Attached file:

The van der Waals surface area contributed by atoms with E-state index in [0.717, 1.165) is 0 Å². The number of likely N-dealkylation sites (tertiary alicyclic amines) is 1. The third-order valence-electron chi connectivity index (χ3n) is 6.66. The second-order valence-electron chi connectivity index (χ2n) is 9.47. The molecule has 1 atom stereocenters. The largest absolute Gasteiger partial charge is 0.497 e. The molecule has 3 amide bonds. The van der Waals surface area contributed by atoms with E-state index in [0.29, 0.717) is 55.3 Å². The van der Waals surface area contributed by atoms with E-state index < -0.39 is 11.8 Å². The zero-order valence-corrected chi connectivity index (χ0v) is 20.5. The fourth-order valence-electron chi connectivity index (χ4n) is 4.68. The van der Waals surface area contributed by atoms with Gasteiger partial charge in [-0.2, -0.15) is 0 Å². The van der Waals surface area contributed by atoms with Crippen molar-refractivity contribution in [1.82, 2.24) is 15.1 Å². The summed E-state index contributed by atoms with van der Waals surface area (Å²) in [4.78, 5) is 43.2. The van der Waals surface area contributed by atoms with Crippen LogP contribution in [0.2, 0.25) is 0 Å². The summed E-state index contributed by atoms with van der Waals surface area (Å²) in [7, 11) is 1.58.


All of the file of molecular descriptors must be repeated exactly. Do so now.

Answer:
The van der Waals surface area contributed by atoms with E-state index in [0.717, 1.165) is 0 Å². The number of likely N-dealkylation sites (tertiary alicyclic amines) is 1. The third-order valence-electron chi connectivity index (χ3n) is 6.66. The second-order valence-electron chi connectivity index (χ2n) is 9.47. The molecule has 1 atom stereocenters. The largest absolute Gasteiger partial charge is 0.497 e. The molecule has 3 amide bonds. The van der Waals surface area contributed by atoms with E-state index in [0.29, 0.717) is 55.3 Å². The van der Waals surface area contributed by atoms with E-state index < -0.39 is 11.8 Å². The zero-order valence-corrected chi connectivity index (χ0v) is 20.5. The fourth-order valence-electron chi connectivity index (χ4n) is 4.68. The van der Waals surface area contributed by atoms with Gasteiger partial charge in [-0.2, -0.15) is 0 Å². The van der Waals surface area contributed by atoms with Crippen molar-refractivity contribution in [1.82, 2.24) is 15.1 Å². The summed E-state index contributed by atoms with van der Waals surface area (Å²) in [4.78, 5) is 43.2. The van der Waals surface area contributed by atoms with Crippen LogP contribution in [0.2, 0.25) is 0 Å². The summed E-state index contributed by atoms with van der Waals surface area (Å²) in [7, 11) is 1.58.